LONDON (Reuters) – Colombia’s economy faces its greatest risks this year from instability in neighbouring Venezuela and the slump in commodity prices, the country’s finance minister said on Monday.
Growth forecasts for the Andean country are likely to be downgraded, with 4.4-4.5 percent a likely rate for 2013, Mauricio Cardenas told Reuters editors and Reuters Television.
Future growth however could see an annual boost of two percentage points, thanks to planned increases to infrastructure spending and if peace talks with Marxist-led FARC rebels – due to restart on Tuesday – succeed in ending half a century of insurgency.
“We are going to make an announcement by the end of this week of between 4.4 and 4.5 percent, we are revising our projections a little downward,” he said of the growth forecast which is currently at 4.8 percent.
The exact revision is dependent on economic data coming through this week.
Falling commodity prices are an issue for Colombia, whose main exports include oil, coal and coffee. The other worry is Venezuela, which is facing shortages of basic goods from toilet paper to wheat flour, raising fears of instability.
“Developments in Venezuela are very important to us – a stable growing economy in Venezuela is very important from Colombia’s perspective,” Cardenas said.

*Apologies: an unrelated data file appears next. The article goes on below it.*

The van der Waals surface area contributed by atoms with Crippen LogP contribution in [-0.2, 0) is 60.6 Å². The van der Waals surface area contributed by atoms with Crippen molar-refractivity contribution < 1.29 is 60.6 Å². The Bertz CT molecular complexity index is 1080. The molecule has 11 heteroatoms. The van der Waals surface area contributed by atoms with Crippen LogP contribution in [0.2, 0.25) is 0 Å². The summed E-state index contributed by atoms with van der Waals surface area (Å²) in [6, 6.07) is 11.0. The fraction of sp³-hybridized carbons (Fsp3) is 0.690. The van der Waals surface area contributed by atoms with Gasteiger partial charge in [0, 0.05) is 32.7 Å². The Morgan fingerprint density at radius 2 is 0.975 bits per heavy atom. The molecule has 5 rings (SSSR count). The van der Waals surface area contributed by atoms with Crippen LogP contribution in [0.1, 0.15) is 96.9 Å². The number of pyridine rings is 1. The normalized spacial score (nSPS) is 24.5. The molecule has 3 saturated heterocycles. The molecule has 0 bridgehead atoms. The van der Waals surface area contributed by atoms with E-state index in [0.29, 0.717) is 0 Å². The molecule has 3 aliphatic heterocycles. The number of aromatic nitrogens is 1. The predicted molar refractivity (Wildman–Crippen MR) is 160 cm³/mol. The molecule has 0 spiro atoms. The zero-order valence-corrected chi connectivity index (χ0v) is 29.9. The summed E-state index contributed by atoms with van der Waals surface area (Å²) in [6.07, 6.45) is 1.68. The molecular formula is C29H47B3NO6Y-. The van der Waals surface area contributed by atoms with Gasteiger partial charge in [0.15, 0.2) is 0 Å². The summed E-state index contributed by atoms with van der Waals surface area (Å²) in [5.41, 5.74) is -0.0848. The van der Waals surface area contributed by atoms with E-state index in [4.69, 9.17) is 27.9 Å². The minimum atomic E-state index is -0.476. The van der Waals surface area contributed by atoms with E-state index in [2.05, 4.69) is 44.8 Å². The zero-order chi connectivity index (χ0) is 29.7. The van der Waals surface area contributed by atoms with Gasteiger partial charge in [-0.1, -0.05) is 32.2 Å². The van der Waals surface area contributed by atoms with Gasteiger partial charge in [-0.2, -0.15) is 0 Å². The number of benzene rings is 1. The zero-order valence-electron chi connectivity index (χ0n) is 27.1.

He added Colombia has been talking with Venezuelan ministers about the possibility of offering food for oil, or food for future oil reserves.
“We are very dependent on commodity prices, and whatever happens to future oil prices,” Cardenas said.
The government was likely to keep a Brent crude oil reference rate of around $100 (64.25 pounds) a barrel for budget purposes, he said, not far below the current $104 level.
The U.S. shale gas revolution has also cut the United States as an export destination for Colombia’s coal, he added.
Colombia has a potential growth rate of between 4.5 and 4.8 percent, but ambitious infrastructure spending plans could add around a percentage point to those estimates, Cardenas said.
The government plans to spend $20 billion on infrastructure over the next 10 years, with most focus on roads, and is looking for around $30 billion from the private sector, he said.
“Better infrastructure will add one percentage point to growth, and the peace process another percentage point,” Cardenas said, adding that the impact of the peace programme could be felt quickly.
President Juan Manuel Santos has said he wants the talks with FARC ended this year. The two sides last month reached agreement on the critical issue of agrarian reform.
More than 100,000 people have died in the war which has diverted billions of dollars from the economy.
Cardenas said that if peace with FARC were agreed: “There will be more investment, there will be more projects, the sectors that will benefit the most are agriculture and energy.”